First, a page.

- National Opinion Research Center: NORC at the University of Chicago05.Nov 2018
A call center geared towards completing phone surveys across the US. Good pay, part-time work. Great retirement plan.
Suggestions for improvement
- Have more security personnel in the parking lot, due to several car break-ins/theft. Employees who complete 50+ surveys should be publicly recognized. Some computers on the main floor need to be upgraded by getting newer keyboards especially. The break room vending machine needs to be repaired more often.
What I like about the company
Great community of supervisors and management that truly want employees to succeed. Very flexible hours; schedules for all types of people including students. Paid training. Multiple survey projects across all areas of life. Start pay rate for entry level Telephone Interviewer is now $11.00/hr for an average of 28 hrs/week. Minimum hrs required to work there is 16 hrs/week. NORC's contribution to your retirement is an amazing 8% annually, above the money you contribute per check. Management also hosts great events and often provides free food in celebration. Also, managers/supervisors reward employees with tokens that can be exchanged for gift cards, bags/pens/cups from NORC, and options for 'arrive late/leave early without penalty' to your attendance. Every employee is expected to maintain at least 85% attendance per month. HR Department is caring and super helpful with establishing sick leave, accomodations, employee complaints, etc.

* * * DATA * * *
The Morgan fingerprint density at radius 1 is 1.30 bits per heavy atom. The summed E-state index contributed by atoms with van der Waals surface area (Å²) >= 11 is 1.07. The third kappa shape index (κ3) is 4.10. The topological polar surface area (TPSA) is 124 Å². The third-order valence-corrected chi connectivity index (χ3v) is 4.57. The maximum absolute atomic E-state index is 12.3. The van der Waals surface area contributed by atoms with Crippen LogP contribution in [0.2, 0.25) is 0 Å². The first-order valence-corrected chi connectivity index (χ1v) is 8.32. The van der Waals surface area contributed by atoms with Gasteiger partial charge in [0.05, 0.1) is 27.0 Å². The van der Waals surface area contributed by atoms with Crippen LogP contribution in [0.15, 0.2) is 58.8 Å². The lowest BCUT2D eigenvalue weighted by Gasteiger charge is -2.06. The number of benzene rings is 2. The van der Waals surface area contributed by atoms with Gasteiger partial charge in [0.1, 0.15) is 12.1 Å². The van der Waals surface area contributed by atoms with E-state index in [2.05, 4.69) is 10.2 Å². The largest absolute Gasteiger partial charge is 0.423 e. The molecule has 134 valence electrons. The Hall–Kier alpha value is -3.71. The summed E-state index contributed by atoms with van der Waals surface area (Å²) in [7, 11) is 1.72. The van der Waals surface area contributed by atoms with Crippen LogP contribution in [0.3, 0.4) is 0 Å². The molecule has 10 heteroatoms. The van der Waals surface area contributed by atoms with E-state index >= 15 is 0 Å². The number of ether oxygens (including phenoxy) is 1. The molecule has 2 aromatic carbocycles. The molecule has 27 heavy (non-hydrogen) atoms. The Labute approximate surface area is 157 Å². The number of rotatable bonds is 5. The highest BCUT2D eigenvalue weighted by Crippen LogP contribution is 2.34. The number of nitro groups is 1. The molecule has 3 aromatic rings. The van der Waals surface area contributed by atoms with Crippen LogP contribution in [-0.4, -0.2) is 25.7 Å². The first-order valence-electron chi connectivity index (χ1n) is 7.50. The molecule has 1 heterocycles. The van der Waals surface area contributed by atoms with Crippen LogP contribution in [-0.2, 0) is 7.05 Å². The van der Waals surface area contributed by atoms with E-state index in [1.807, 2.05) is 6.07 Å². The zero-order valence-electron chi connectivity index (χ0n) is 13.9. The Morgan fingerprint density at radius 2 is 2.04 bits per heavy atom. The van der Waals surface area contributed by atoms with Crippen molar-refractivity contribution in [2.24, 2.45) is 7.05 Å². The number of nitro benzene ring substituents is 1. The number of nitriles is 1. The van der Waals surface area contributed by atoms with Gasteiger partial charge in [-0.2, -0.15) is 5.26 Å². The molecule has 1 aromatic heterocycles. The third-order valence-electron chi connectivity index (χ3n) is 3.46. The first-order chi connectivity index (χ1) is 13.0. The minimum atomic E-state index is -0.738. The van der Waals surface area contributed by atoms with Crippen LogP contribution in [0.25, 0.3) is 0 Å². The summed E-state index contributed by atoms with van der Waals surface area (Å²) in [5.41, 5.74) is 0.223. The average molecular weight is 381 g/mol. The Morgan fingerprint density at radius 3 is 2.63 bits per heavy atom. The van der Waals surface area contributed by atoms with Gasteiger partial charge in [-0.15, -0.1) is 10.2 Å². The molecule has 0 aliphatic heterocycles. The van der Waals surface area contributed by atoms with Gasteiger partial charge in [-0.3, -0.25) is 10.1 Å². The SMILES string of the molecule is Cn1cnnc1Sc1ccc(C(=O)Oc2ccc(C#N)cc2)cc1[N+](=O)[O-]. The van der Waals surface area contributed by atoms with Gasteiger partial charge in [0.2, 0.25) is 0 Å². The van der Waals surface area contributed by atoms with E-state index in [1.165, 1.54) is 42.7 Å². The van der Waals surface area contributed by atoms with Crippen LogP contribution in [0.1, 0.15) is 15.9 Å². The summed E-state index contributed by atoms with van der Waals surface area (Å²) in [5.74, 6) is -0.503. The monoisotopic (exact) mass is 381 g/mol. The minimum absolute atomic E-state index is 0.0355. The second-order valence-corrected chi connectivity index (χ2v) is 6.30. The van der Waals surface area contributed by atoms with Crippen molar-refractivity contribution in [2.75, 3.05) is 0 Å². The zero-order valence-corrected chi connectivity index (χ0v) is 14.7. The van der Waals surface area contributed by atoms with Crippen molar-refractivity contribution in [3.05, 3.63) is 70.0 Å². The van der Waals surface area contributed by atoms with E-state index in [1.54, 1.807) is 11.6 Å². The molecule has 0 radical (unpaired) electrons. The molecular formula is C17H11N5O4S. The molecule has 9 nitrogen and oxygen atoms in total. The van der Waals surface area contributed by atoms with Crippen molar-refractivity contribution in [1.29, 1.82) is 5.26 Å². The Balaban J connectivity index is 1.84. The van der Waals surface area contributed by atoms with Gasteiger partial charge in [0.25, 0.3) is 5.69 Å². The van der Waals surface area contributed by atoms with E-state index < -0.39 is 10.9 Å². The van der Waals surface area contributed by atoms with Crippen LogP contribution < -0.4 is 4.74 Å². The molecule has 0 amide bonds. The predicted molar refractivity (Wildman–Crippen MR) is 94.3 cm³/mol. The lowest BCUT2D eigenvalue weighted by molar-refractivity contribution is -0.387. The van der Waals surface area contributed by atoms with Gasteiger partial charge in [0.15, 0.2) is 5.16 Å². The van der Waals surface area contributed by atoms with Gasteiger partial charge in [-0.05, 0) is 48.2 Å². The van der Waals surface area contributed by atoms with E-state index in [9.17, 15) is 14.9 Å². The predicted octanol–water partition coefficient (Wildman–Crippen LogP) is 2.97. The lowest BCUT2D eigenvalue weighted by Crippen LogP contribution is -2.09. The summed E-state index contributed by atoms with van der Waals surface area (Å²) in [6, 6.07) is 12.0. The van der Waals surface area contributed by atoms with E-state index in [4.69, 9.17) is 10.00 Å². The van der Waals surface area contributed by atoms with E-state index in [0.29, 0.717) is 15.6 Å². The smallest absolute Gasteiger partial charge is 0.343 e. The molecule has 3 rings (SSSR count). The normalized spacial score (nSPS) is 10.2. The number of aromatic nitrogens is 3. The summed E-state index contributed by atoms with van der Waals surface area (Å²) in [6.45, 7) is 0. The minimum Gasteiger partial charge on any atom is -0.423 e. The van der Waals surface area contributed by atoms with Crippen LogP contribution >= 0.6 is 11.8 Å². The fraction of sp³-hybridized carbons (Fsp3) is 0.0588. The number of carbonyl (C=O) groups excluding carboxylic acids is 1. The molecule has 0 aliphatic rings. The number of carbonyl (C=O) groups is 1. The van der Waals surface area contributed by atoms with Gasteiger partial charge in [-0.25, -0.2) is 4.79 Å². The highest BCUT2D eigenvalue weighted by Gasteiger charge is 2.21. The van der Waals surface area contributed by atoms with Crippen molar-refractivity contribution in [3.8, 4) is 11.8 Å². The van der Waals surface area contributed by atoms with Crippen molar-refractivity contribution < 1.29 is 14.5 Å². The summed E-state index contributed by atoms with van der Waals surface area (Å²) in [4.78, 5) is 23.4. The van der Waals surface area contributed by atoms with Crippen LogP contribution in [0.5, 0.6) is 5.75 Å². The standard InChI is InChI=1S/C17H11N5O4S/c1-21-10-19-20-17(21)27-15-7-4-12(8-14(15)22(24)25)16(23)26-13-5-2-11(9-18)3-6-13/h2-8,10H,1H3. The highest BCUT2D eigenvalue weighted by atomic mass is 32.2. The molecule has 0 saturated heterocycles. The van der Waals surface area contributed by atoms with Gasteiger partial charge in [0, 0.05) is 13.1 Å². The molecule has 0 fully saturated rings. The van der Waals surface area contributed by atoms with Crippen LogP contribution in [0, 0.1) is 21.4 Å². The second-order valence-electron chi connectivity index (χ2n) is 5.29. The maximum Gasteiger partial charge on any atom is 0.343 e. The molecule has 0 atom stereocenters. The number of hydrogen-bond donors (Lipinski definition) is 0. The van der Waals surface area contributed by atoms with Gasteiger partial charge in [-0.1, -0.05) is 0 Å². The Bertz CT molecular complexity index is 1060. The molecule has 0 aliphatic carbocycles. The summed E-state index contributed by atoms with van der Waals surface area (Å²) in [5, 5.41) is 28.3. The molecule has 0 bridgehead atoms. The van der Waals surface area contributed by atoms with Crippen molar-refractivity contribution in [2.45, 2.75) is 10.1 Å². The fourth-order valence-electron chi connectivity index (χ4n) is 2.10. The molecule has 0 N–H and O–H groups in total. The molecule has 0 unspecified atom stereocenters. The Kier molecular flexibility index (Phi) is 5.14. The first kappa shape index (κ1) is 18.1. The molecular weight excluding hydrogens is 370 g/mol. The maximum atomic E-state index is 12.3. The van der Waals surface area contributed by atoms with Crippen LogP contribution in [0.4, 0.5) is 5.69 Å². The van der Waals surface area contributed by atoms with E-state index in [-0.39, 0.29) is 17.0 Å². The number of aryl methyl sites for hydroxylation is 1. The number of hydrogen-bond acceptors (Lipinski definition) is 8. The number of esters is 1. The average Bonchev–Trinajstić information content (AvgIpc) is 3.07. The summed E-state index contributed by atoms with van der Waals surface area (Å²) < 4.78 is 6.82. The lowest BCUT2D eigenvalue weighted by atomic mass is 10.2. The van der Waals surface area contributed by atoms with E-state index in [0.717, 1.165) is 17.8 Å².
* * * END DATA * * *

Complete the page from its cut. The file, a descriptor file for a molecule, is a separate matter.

What I dislike about the company
There's a bit of sexism where women receive lesser promotions to advance to Levels 2 & 3 of Telephone Interviewers where pay rates also increase. In 2+ yrs of working there I was awarded two pay increases, but never a promotion to Level 2 when 1-2 other women and mainly men got promoted. While working there I completed an average of 434 completed phone surveys, above everyone (give or take few top performers) but my name never appeared on the Top Performers billboards in the building. I was famous in a way with so many completes, but other than verbal praise from supervisors/management, I was never publicly recognized for it. Communication sometimes got blurred between projects, making it difficult for employees to work well. The job is actually the worst job for people who have anxiety or Autism and I have both. Talking to random hostile people on the phones became daunting quick. And gaining people's cooperation for the surveys was even more daunting as time went on.
The following benefits were offered to me
- CompanyNational Opinion Research Center: NORC at the University of Chicago
- Are you a Current or Former Employee?Former employee